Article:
Many teachers use Windows software in their classes, and they also use lots of Powerpoint, and as we know, OpenOffice isn't 100% compatible with MS Office yet (I've attached what happened to my teacher's Powerpoint presentation in OOo).
It would be great if it happened, but it would require lots of work.

I agree, and I think that's why we need the whole ubuntu community on this. My initial thought would be to start with rural areas as money is always an issue. For example, the high school I went to in Northern Maine, are still using windows 98 due to lack of IT funding. The way their IT situation is set up, you just have one server that stores files, and a bunch of terminals for students. A structure like that shouldn't be very difficult to reproduce with linux correct?

durand
July 25th, 2009, 08:59 PM
Marlonsm has a point. I tried to suggest some open source software at school when our network was being reorganised and new computers being added but it seems that MS have a lot of corporate pressure and even software like firefox and OOo were dismissed. The following year we even became a Microsoft "certified" school which wouldn't have been too bad except that they decided to replace all the computers that were just bought to be compatible with vista which was a huge waste of money.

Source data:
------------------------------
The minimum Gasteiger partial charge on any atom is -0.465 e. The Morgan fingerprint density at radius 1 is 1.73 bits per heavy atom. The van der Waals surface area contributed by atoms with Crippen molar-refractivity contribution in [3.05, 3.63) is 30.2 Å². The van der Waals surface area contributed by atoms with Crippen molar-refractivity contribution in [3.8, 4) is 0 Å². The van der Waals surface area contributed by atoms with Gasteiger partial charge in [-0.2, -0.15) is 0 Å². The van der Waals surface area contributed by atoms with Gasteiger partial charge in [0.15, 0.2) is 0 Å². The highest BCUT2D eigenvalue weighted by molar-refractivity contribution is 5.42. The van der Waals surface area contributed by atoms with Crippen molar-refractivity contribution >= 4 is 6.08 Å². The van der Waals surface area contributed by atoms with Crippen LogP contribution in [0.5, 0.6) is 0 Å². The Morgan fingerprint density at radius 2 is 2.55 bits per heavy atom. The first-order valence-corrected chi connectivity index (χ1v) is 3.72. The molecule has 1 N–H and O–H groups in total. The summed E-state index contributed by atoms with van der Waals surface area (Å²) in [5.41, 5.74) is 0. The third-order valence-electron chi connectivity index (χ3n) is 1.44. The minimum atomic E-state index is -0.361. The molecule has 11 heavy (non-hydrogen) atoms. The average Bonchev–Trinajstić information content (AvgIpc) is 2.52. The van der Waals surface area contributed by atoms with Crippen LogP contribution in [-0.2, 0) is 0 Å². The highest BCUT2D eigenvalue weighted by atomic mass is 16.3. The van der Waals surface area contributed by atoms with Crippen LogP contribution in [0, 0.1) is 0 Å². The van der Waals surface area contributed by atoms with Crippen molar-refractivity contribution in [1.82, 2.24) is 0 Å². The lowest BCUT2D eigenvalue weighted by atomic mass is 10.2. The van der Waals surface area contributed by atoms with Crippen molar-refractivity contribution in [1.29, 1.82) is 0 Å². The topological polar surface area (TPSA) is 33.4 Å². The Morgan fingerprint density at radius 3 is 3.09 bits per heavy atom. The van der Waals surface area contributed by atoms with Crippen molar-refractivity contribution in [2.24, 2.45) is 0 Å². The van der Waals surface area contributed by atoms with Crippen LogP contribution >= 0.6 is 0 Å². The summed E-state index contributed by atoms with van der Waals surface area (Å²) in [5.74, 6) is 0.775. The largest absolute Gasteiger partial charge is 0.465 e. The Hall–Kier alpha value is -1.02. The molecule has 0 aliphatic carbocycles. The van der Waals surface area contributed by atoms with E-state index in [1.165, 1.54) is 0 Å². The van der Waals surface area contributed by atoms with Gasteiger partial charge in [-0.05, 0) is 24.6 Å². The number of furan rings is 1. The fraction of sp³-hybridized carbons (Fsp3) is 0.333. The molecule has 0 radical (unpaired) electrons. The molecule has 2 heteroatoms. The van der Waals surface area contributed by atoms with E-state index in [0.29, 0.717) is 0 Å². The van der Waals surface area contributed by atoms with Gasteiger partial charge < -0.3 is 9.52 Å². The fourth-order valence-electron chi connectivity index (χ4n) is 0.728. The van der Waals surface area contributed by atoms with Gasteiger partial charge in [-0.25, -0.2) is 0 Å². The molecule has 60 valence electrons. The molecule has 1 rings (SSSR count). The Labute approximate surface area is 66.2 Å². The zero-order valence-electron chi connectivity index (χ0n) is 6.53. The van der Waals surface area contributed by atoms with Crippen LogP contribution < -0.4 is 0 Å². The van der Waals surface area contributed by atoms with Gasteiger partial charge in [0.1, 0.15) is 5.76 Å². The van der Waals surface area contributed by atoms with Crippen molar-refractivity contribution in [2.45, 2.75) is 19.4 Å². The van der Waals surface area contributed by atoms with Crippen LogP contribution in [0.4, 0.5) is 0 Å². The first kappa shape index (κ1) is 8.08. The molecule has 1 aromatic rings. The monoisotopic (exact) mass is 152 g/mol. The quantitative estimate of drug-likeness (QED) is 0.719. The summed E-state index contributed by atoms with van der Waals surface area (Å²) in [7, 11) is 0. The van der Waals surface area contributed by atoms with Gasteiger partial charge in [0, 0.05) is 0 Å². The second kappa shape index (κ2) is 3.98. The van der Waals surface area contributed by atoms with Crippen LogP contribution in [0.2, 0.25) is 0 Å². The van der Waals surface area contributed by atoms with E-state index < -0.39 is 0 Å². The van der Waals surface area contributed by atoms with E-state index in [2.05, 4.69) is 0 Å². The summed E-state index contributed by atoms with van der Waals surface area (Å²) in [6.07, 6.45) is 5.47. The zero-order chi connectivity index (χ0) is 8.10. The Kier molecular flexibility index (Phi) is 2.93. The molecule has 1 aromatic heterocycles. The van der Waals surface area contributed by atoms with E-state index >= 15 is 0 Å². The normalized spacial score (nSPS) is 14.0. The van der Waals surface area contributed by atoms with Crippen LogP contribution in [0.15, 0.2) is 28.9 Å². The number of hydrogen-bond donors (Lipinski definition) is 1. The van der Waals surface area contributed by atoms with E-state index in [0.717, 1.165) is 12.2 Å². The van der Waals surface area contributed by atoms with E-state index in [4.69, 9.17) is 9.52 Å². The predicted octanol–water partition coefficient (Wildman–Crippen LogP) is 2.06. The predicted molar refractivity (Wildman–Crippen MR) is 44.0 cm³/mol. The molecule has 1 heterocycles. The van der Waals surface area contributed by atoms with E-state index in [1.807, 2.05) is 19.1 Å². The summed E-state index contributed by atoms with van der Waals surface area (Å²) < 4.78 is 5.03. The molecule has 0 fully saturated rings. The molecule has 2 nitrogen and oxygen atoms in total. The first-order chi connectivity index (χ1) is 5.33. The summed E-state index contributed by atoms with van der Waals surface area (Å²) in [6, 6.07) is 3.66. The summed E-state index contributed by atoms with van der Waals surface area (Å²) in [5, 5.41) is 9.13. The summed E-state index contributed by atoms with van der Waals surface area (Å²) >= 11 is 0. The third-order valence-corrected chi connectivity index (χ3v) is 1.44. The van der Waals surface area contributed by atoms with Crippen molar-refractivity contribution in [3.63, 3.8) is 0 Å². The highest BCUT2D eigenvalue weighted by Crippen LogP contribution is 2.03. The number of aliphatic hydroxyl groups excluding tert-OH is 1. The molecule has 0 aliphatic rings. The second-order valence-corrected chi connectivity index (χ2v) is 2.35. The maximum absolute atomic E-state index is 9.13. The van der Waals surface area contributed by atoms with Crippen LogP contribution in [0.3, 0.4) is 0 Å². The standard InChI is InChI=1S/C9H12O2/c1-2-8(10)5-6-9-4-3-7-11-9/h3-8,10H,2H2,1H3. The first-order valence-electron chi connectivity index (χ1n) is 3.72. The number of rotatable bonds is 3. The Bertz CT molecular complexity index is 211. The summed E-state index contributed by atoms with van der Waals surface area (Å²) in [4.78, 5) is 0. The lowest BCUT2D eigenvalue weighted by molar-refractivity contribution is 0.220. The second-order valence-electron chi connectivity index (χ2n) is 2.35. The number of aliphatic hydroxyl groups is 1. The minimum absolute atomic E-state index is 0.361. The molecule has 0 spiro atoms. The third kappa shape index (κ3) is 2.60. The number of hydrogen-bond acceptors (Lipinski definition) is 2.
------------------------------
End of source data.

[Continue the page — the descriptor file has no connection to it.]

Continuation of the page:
My point is basically that pushing Ubuntu to kids is a good idea but it wouldn't have much momentum if done through schools, at least not in the UK..

Jago6060
July 25th, 2009, 09:07 PM
Marlonsm has a point. I tried to suggest some open source software at school when our network was being reorganised and new computers being added but it seems that MS have a lot of corporate pressure and even software like firefox and OOo were dismissed. The following year we even became a Microsoft "certified" school which wouldn't have been too bad except that they decided to replace all the computers that were just bought to be compatible with vista which was a huge waste of money.

My point is basically that pushing Ubuntu to kids is a good idea but it wouldn't have much momentum if done through schools, at least not in the UK..

I think this would be one of those things where you'd really have to pick your battles. The town where my aforementioned high school is, they're all about the bottom line. I know they're just one example, but I'm sure other places like them exist elsewhere.

durand
July 25th, 2009, 09:16 PM
I think this would be one of those things where you'd really have to pick your battles. The town where my aforementioned high school is, they're all about the bottom line. I know they're just one example, but I'm sure other places like them exist elsewhere.